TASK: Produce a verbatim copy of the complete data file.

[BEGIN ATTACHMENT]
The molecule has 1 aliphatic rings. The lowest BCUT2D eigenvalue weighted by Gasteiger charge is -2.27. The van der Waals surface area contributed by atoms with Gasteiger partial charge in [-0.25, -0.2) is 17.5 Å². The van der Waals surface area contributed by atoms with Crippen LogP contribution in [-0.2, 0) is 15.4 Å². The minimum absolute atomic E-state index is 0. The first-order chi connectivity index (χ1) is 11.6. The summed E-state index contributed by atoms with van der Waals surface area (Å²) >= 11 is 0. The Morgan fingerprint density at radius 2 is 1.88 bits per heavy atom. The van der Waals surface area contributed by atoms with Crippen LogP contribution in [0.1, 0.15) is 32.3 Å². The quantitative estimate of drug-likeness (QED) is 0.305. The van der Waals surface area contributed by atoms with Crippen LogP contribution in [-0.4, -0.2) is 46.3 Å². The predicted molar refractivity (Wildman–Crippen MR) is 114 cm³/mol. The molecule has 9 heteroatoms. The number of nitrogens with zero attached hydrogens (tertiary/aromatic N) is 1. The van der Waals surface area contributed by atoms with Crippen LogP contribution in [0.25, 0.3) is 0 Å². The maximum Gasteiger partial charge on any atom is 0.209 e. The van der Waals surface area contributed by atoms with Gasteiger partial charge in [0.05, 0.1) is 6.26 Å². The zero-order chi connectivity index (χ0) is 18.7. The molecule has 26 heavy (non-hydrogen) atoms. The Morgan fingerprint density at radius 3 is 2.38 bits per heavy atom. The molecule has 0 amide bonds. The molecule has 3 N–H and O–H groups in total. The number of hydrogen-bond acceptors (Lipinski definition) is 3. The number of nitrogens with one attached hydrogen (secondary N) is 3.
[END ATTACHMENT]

The molecule has 1 aliphatic rings. The lowest BCUT2D eigenvalue weighted by Gasteiger charge is -2.27. The van der Waals surface area contributed by atoms with Gasteiger partial charge in [-0.25, -0.2) is 17.5 Å². The van der Waals surface area contributed by atoms with Crippen LogP contribution in [-0.2, 0) is 15.4 Å². The minimum absolute atomic E-state index is 0. The first-order chi connectivity index (χ1) is 11.6. The summed E-state index contributed by atoms with van der Waals surface area (Å²) >= 11 is 0. The Morgan fingerprint density at radius 2 is 1.88 bits per heavy atom. The van der Waals surface area contributed by atoms with Crippen LogP contribution in [0.1, 0.15) is 32.3 Å². The quantitative estimate of drug-likeness (QED) is 0.305. The van der Waals surface area contributed by atoms with Crippen LogP contribution in [-0.4, -0.2) is 46.3 Å². The predicted molar refractivity (Wildman–Crippen MR) is 114 cm³/mol. The molecule has 9 heteroatoms. The number of nitrogens with zero attached hydrogens (tertiary/aromatic N) is 1. The van der Waals surface area contributed by atoms with Crippen LogP contribution in [0.25, 0.3) is 0 Å². The maximum Gasteiger partial charge on any atom is 0.209 e. The van der Waals surface area contributed by atoms with Gasteiger partial charge in [0.05, 0.1) is 6.26 Å². The zero-order chi connectivity index (χ0) is 18.7. The molecule has 26 heavy (non-hydrogen) atoms. The Morgan fingerprint density at radius 3 is 2.38 bits per heavy atom. The molecule has 0 amide bonds. The molecule has 3 N–H and O–H groups in total. The number of hydrogen-bond acceptors (Lipinski definition) is 3. The number of nitrogens with one attached hydrogen (secondary N) is 3.